Zillow and Redfin are among the companies that are signing on to The Board Challenge, a pledge to add a Black member to their board of directors within one year.
Rolled out this week, the Board Challenge is part of a movement to increase diversity and inclusion since the death of George Floyd at the hands of police officers in Minneapolis in May.
“The perspectives and ideas we listen to, and the voices we elevate, will determine the future of our industries, our companies, and ultimately our world,” Zillow Cofounder and CEO Rich Barton said in a statement. “It’s obvious that Black people are underrepresented in corporate boardrooms and other positions of leadership and power. It is something we don’t talk about enough.”
According to the Wall Street Journal, data from Boardlist shows about 66% of Fortune 500 company board members are white men and 18% are white women; 9% are Black men and women.
PwC’s 2019 Annual Corporate Directors Survey reports that 94% of directors agree that board diversity brings unique perspectives to the boardroom, while 87% thinking board diversity enhances board performance and 76% say it enhances company performance.
In a LinkedIn post, Barton said that Zillow has been sharing its workforce diversity and pay equity data since 2016, to “hold ourselves accountable to do better for our own team members.”
Zillow has had a spot open on its board since former CEO Spencer Rascoff stepped down in April, a spot Barton said he is actively looking to fill.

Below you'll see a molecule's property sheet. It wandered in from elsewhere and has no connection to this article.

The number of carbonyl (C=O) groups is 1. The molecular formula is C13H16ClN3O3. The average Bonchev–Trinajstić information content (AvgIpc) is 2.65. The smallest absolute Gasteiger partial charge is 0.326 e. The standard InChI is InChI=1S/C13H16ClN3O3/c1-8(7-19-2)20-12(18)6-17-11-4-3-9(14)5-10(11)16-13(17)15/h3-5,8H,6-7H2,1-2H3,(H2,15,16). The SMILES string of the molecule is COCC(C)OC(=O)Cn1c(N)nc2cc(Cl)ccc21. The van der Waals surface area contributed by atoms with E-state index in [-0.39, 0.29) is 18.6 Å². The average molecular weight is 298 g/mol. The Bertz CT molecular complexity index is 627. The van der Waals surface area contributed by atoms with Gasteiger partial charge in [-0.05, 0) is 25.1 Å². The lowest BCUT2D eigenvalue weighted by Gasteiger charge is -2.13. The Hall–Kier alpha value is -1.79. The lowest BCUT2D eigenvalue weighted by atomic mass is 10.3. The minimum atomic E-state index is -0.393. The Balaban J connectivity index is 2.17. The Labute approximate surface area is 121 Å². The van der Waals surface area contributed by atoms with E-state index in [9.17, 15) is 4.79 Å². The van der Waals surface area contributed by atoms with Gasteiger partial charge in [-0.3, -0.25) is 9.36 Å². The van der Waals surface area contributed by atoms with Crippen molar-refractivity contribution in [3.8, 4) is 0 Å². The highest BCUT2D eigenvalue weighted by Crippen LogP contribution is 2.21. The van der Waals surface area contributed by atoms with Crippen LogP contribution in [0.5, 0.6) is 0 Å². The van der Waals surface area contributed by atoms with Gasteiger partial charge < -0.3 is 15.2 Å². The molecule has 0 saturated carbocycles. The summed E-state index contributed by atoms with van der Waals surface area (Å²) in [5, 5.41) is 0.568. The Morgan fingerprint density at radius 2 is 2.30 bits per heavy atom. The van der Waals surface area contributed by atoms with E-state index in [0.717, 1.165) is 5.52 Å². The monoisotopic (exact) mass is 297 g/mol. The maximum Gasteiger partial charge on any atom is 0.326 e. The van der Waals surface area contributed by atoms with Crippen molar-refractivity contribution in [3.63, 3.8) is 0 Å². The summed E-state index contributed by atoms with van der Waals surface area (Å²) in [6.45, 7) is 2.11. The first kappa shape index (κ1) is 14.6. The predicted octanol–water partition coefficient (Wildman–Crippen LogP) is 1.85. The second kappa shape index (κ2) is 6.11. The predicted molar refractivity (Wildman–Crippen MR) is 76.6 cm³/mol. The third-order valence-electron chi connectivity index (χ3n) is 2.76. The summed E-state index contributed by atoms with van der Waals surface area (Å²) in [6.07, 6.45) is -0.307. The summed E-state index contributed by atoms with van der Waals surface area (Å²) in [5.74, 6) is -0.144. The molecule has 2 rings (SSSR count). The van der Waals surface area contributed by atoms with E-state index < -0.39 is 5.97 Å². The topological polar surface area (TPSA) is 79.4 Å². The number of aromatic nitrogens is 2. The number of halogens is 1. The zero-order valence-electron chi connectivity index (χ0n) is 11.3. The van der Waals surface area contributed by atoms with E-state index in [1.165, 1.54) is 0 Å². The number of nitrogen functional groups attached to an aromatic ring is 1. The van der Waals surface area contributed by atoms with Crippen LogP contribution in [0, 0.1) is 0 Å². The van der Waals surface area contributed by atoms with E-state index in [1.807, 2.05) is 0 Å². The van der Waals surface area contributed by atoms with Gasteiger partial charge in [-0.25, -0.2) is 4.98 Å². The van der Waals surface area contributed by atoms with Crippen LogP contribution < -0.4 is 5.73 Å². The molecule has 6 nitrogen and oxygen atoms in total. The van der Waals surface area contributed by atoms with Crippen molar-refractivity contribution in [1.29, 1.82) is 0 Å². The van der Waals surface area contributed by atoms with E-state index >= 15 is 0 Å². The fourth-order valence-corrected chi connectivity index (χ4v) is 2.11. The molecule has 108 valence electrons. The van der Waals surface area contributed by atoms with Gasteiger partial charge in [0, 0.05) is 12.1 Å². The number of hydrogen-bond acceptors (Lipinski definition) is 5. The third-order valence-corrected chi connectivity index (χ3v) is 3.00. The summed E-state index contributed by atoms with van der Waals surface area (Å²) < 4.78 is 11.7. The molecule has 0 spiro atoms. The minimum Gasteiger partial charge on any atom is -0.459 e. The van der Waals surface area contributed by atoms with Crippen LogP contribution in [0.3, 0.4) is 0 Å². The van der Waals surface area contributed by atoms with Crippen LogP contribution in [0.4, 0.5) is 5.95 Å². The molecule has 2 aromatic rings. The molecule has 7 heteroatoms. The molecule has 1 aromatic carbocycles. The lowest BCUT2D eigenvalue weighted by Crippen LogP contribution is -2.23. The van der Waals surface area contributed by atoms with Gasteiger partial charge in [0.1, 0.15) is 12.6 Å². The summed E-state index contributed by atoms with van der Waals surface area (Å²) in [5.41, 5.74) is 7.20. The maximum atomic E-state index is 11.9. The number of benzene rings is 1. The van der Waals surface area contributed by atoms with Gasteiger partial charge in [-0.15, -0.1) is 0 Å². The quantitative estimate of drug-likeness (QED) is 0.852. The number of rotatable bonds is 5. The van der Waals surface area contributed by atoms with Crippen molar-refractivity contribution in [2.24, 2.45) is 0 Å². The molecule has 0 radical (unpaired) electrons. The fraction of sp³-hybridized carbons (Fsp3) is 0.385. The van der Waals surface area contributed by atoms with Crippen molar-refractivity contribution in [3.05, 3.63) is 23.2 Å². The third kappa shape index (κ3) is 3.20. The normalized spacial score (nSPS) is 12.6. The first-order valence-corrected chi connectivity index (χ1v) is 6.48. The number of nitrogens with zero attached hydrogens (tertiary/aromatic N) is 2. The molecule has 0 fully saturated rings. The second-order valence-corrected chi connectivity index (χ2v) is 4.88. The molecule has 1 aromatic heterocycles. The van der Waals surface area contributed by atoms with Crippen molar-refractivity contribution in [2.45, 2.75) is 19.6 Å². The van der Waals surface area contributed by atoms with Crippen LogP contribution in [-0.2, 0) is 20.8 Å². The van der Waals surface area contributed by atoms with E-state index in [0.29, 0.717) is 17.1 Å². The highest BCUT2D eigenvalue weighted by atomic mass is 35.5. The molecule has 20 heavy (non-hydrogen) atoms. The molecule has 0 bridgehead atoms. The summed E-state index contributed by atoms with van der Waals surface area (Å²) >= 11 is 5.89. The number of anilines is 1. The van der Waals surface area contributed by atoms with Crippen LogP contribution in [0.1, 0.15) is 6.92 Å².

“The search for a Black director is already well underway at Zillow, and we’re very excited about the talented candidates we’ve been able to talk to,” Barton said.
“We just recruited a new director to our board, which was just another reminder of how many fantastic candidates of color there are for roles at the most senior levels,” Redfin CEO Glenn Kelman said in a statement to HousingWire.
“Diversity is crucial to one of a board’s foundational responsibilities, to ensure the company is fairly run,” Kelman said. “This fairness depends not just on our board’s decision-making, but also on employees’ confidence in that decision-making. No matter how hard we try to be an open company, it can be daunting for any employee to escalate a problem to the board, but especially for an employee of color who doesn’t see a director with the life experiences to process that problem.”
Other supporters of the Board Challenge include United Airlines, Sonos and Uber, to name a few.
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